Celebrating sustainable businesses

Awards highlight importance of business leaders in tackling climate change

Daniel McConnell, Business Post; presenting to Mick Kelly, DHL Supply Chain, which won Sustainable Transport Project; and Fiona Gaskin, PwC. Pictures Naoise Culhane

Individual change will never be enough to adequately combat the global climate emergency, Dr Cara Augustenborg told the Annual PwC Business Post Sustainable Business Awards.

In her keynote address at the gala event, she also said that polluting activities must be made harder to do, and more expensive to do, if real change is to materialise.

Dr Augustenborg said that demanding political and systemic change has to be the way to address the rapid rise in global temperatures.

She said she is often asked by individuals as to what they can do to make a difference. “They expect me to tell them to give up flying or become

vegan, but instead, I tell them they need to ask their elected representatives or election candidates about climate policy because individual change will never be enough,” she told delegates.

“We urgently need the big system changes that make those individual changes obvious, cheaper and easier. And conversely, we have to get real and make polluting activities harder and more expensive,” she added.

She said her call to action for businesses is similar to what she says to individuals. “Sustainability leadership in every sector has to include engaging with our political system. Businesses need to help our elected representatives to understand that, unlike many areas of regulation, businesses need more certainty from government regarding plans to transition to a sustainable society,” she said.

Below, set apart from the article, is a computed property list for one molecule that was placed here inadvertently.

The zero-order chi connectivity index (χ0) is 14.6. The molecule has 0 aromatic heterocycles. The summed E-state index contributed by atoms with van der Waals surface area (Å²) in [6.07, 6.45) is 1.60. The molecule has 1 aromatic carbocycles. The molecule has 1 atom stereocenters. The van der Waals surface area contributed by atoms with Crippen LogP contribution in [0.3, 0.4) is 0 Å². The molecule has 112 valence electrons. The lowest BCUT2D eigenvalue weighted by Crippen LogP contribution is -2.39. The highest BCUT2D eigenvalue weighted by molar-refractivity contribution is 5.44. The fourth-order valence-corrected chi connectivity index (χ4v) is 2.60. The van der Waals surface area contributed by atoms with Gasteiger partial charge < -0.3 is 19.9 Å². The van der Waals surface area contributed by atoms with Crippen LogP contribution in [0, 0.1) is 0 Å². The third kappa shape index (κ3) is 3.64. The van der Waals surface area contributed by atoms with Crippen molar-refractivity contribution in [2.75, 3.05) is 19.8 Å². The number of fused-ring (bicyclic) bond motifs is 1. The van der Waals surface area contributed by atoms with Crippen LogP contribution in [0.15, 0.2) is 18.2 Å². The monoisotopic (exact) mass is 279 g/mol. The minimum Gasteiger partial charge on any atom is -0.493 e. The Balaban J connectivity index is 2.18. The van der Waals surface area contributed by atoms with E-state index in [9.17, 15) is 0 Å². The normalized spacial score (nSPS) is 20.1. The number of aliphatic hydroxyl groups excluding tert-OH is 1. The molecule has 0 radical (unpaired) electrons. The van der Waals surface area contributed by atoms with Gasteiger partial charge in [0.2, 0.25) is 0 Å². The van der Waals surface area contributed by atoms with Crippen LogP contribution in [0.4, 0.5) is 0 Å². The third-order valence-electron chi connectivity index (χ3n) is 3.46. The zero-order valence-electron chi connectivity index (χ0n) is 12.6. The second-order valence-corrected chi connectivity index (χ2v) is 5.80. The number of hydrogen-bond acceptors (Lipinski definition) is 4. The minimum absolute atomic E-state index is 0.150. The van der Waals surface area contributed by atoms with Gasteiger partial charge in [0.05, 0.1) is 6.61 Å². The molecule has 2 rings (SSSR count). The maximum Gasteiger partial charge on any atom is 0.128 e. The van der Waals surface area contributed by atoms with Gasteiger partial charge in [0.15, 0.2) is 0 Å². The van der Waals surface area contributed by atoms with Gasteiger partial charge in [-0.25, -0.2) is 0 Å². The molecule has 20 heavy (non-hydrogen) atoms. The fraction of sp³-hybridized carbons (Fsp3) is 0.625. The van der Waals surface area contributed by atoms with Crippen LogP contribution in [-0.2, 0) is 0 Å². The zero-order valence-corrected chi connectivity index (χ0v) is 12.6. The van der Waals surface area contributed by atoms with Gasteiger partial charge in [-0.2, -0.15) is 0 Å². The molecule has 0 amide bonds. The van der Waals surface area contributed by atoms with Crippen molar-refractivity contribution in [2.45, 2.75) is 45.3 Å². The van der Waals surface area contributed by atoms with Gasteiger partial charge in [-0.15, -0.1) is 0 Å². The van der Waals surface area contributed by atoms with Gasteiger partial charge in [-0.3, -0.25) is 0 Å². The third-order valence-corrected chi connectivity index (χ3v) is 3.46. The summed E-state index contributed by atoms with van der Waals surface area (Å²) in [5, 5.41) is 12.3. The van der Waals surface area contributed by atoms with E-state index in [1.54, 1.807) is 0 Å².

Nearly 90 per cent of all oil and gas reserves are owned directly by governments, which accounts for two-thirds of global fossil fuel production. EU countries alone spend over €50 billion a year subsidising the continued use of fossil fuels, and Ireland provides the second-highest fossil fuel subsidies in the EU.

“In that sense, we still have such a long way to go to transition to a low-carbon society,” Dr Augustenborg added.

She said sustainability is now embedded in corporate social responsibility strategies within every sector, and our current government has nearly 300 environmental commitments they’ve promised to achieve during their tenure, many of which have already begun to bear fruit.

The wind energy sector alone now employs over 5,000 people but it has to grow to 50,000 in order to achieve our climate targets.

“Now, rather than avoiding questions from young people about careers in sustainability, I’m begging them to fill the enormous demand in this area,” she added.

“Between wind turbines, solar panels, heat pumps, metro lines, EV chargers and cycle paths, there are endless projects in need of completion to achieve Ireland’s climate targets, and I’ve only just scratched the surface in those examples.”

In his address to the 370 invited guests at Dublin’s Intercontinental Hotel, Business Post Editor Daniel McConnell said backing the principles of ESG involves investment – it requires businesses to commit resources to both delivering and monitoring progress.

Paying tribute to all the companies who entered the awards and those who were shortlisted, McConnell said committing to the ESG agenda continues to involve considerable courage and leadership. “There was evidence in the entries, for example, of the huge costs involved and considerable risks being taken. And it is this bravery and willingness to lead that we are recognising this evening,” he said.